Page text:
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    Heating Water : Modeling with a Linear Equation

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    Water is the most importnt substance on Earth. One reason for its usefulness is that is exists as a liquid over a wide range of temp. In its liquid range, water absorbs or releases heat directly in proportion to its change in temp. Consider the following data that shows temp of a 1,000 g sampe of water at normal atmospheric pressure as a function of heat supplied. A kJ can simply be thought of a unit of heat.
    0C 0kJ
    10C 42kJ
    30C 126kJ
    50C 209kJ
    80C 335kJ
    99C 414kJ
    100C 420kJ
    Based on this data please supply the following
    Provide a graph of the data. Is the graph sufficiently linear to allow prediction of heat supplied versus temperature in the range of 0-100C?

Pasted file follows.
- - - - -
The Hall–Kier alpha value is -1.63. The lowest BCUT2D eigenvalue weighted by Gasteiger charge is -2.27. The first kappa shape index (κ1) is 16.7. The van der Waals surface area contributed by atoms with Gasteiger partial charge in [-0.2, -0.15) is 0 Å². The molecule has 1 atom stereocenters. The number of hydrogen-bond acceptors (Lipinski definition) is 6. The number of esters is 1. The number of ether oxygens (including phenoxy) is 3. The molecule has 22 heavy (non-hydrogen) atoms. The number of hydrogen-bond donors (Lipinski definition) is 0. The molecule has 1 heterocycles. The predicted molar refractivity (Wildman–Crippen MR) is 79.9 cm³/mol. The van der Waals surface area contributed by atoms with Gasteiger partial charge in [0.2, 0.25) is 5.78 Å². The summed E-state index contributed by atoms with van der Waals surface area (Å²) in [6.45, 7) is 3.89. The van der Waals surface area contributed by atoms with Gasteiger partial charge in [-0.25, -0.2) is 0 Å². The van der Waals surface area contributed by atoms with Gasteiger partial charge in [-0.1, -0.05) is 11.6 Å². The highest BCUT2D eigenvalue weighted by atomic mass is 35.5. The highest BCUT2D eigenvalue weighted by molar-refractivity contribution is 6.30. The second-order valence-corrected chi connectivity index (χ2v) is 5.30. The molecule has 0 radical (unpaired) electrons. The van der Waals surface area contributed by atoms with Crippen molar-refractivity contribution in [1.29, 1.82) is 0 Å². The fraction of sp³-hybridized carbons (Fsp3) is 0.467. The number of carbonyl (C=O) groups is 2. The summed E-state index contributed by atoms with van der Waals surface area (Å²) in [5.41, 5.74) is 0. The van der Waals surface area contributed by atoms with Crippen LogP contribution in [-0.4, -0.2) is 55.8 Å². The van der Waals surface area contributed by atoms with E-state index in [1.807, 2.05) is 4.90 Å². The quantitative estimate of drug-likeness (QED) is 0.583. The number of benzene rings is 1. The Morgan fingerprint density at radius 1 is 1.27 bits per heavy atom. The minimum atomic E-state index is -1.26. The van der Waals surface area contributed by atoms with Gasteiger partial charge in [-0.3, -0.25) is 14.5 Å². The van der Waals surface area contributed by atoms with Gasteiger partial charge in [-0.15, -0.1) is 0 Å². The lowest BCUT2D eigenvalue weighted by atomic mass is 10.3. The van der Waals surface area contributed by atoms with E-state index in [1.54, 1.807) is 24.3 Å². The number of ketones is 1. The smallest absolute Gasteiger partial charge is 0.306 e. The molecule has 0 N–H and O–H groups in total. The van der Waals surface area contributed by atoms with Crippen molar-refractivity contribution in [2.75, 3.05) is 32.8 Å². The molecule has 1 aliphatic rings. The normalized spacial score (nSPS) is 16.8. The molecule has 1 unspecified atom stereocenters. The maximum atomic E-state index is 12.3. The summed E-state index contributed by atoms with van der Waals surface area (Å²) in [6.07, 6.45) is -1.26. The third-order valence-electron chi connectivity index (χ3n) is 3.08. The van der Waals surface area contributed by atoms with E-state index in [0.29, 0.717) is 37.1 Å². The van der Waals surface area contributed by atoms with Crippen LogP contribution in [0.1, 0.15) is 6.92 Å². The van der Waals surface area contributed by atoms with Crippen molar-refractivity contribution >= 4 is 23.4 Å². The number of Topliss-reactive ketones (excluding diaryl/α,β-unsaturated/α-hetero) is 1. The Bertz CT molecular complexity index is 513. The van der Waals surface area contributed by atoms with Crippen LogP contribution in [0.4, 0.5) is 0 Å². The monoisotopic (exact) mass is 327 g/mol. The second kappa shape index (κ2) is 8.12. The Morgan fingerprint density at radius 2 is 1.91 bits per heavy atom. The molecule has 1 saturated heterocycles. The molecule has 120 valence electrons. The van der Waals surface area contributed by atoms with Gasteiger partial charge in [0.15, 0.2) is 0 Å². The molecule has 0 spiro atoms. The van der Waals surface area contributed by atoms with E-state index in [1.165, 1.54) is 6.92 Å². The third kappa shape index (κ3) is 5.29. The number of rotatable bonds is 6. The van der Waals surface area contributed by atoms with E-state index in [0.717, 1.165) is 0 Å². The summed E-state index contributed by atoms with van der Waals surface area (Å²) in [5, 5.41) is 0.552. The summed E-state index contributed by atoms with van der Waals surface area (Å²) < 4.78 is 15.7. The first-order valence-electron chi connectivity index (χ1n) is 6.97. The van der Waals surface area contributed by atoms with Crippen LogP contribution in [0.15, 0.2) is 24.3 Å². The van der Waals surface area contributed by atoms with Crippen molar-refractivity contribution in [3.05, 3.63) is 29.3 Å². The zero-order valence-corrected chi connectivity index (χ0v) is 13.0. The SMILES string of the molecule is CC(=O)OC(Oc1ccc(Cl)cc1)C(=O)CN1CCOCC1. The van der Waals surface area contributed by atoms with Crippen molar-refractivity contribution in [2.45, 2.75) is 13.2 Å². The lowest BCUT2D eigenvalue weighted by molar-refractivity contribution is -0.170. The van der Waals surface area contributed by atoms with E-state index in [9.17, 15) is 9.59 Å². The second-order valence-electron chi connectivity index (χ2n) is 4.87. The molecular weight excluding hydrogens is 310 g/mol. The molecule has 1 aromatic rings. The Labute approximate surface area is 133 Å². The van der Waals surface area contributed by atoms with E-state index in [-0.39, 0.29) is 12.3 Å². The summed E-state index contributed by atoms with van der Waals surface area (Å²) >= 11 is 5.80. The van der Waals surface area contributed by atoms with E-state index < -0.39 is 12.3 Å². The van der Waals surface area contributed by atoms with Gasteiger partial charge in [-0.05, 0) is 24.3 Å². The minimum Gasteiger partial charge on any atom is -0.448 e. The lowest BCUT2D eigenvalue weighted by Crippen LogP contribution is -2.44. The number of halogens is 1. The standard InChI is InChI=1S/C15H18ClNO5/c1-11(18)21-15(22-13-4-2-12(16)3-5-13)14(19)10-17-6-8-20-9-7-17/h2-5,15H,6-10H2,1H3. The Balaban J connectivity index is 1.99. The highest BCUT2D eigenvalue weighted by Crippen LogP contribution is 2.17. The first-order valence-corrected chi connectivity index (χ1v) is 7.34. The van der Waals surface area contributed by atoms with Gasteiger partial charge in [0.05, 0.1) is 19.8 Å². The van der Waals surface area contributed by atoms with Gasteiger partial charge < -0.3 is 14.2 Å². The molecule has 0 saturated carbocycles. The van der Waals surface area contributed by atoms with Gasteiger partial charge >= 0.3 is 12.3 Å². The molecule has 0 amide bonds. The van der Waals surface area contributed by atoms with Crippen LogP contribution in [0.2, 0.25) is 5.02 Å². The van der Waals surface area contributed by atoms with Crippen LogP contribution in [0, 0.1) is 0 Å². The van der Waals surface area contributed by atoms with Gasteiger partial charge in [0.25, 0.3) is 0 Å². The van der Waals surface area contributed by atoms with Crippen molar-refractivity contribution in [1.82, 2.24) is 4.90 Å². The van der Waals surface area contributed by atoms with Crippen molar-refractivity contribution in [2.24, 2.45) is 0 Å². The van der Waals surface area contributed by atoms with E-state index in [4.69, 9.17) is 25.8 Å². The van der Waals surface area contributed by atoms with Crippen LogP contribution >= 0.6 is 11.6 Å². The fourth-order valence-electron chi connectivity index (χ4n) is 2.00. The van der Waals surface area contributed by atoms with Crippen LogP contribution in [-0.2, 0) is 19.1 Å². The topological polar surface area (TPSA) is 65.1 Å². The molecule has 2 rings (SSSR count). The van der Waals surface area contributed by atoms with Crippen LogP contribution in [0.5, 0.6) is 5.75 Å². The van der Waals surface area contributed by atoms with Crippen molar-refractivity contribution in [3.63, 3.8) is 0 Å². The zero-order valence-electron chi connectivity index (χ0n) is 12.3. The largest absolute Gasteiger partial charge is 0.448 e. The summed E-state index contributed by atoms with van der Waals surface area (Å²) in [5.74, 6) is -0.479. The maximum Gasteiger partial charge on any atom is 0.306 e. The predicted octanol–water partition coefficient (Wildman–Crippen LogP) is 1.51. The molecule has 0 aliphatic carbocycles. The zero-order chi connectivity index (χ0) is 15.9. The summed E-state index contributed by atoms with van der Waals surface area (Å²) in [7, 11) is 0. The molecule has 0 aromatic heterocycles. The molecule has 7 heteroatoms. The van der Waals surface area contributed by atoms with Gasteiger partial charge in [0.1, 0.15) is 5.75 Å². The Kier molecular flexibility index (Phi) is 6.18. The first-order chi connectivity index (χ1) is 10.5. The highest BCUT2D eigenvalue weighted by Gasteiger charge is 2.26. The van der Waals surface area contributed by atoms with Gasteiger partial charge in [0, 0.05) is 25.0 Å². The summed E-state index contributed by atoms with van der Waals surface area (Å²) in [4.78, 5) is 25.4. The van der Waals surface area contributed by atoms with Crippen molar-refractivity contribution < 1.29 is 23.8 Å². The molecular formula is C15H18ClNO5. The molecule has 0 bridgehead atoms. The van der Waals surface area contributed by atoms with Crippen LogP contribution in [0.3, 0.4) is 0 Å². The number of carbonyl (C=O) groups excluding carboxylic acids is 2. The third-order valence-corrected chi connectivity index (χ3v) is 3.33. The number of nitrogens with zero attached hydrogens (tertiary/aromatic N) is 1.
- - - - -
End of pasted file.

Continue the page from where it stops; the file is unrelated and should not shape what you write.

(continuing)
If so, use Microsoft Excel to provide an equation that relates heat, y, supplied to temp, x, in the range of 0-100C.
    Are the results consistent with expected equation, heat =(1.00 cal/g oC) *mass in grams* (final temp-initial temp)? please comment.
    Use your equation to solve for the following: Heat supplied at 60C, final temp. when 175kJ of heat has been supplied, initial temp if 200kJ of heat is added and the final temp is 50C.
    Can the model supply heat/temp. data in other ranges, for example at -5 C or at 150 C? Explain why or why not.
    This whole thing makes no sense to me. So if someone could please steer me in the right direction I would appreciate it. The C in this problem stands for Celsius degrees. Thank you

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    https://brainmass.com/math/linear-algebra/heating-water-modeling-with-a-linear-equation-154992

    Solution Preview

    1. The graph is provided in the attached Excel file. It seems to be exactly linear.
    2. The linear regression equation is: y = ...

    Solution Summary

    Whether the heating of water can be modeled with a linear equation is investigated. The solution is detailed and well presented. The response received a rating of "5/5" from the student who originally posted the question.

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